The haiku in this post are all about spring. In my haiku I have not always honoured the traditional use of a ‘cut’ word to signal the juxtaposition which is designed to cause the reader to reflect. I have also broken the traditional ‘without title’ structure by giving each haiku a title.

Australians are familiar with the glorious yellow of the golden wattle tree in spring (subject of my haiku above). The green of the trees’ phyllodes are barely noticeable when the trees bloom because the large fluffy golden-yellow flower heads are so profuse that the trees look predominantly yellow. Thanks to fellow writer Sara Jarrold who endorsed my use of the word ‘confetti’ as fortuitous and felicitous by pointing out that in some countries wattle (aka mimosa) and confetti are both part of wedding ceremonies.


I tried to fashion this haiku in a similar style to that of Basho Matsuo (1644-1694), considered one of the greatest haiku poets. Here’s one of his:

In the twilight rain
these brilliant-hued hibiscus
A lovely sunset.

Here are my other spring haiku.

September Final
Light rain is falling
Wild tribes swarm to hallowed ground
Oval ball is bounced

October Arts
Naked bodies fall
On stage, painted faces smile
Celebrating art

November Tuesday
Crowds surge at The Rails
Horses’ hooves pound the home stretch
Golden Cup held high

November Oaks
Royal roses blush
Fair fillies model vogue hats
Proud steeds leave the stalls

Feel free to add your own spring haiku in the comments section. JB 🙂


Stars for Galahs

Galahs use the internet for malicious mischief. I’m using the word galah with its slang meaning: a loud-mouthed idiot or silly person. (For those not familiar with the word, galah is pronounced g’LAH with the emphasis on the last syllable so the word rhymes with ‘star’.) This term evolved from the noisy antics of the pink and grey Australian cockatoo called a galah.

Aussie galahs, feathered and non-feathered, are usually harmless but the internet galahs are not. Like the pink and grey cockatoos, they peck at things and, just as with the feathered variety, a single galah is often followed by a gaggle of galahs.

My focus today is with the way those internet galahs damage the review status of a book on Amazon.

In my case a galah gave one of my books a one-star rating even though he hadn’t even read the book! He simply didn’t like books in series. A book’s review status is one of its major selling points. This galah’s one-star rating meant that the review status of my book was reduced, through no fault of the book. That’s what I call bloody unfair! Immediately after he had posted, a gaggle of galahs swooped down and used their nasty beaks to mark his ‘review’ as ‘helpful’ which gave it authenticity and credibility thus further negatively impacting on the book. Despite the fact that this individual admitted to not reading the book and despite the fact that his comment did not even come close to being a review of my book, and despite the fact that several kind fellow authors complained about his so-called review, Amazon refused to remove it.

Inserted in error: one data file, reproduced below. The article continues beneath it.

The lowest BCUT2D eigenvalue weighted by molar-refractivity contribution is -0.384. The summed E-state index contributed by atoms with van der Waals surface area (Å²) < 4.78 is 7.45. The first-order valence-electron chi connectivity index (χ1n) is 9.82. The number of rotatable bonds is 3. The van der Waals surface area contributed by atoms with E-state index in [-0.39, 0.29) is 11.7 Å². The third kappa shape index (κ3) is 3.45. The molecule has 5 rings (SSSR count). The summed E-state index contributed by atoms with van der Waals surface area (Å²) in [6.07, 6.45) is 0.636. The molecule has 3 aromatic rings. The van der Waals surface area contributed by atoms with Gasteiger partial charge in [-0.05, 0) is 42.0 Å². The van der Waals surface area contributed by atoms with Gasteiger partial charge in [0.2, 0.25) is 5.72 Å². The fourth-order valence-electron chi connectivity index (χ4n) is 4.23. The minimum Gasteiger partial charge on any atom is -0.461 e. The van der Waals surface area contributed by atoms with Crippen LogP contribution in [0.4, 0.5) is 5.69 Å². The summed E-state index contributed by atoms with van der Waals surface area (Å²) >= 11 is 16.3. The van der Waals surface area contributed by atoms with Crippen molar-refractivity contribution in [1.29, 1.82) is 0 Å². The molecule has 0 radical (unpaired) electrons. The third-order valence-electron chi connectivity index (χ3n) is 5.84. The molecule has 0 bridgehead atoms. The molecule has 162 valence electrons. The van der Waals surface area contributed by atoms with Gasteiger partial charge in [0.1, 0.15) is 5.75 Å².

I subsequently found that many other authors have had to endure this sort of Mephistophelian review posting. I know life wasn’t meant to be fair, but readers can help to minimise the unfair action of galahs and therefore support the hard work of authors by doing the following:

You are posting a review of a book that you liked and you’d like to give it 3.5  stars but there are no half stars on Amazon. In such cases, rather than click 3 stars, lean to the positive side and click 4 stars. The same applies if you think you’d like to give a book 4.5 stars; rather than click on 4 stars, click on 5 stars. In other words, add a star to cancel out a galah!

Naturally you will not wish to ‘add a star for a galah’ for every book you read. I’m just suggesting you bear in mind that your stars might not have the impact they should because of the activity of galahs. Of course, it is possible that galahs will not attack the particular book you are reviewing but either way you will have supported an author whose book you enjoyed reading.

You might also consider koalas when wondering whether to add another star. Koalas are not at all malicious.  No, they are wonderful people who read a book, like it and take the time to post a review on Amazon. BUT they sometimes press 1 star even though they loved the book (evidenced by their comments). They don’t understand how the review system works or perhaps they’re just a bit sleepy – koalas sleep up to 20 hours a day. I know how easy it is to be a koala because I’ve been one myself.

So now you know about galahs and koalas I hope some of you dear readers of books will keep them in mind when posting reviews. Thank you so much.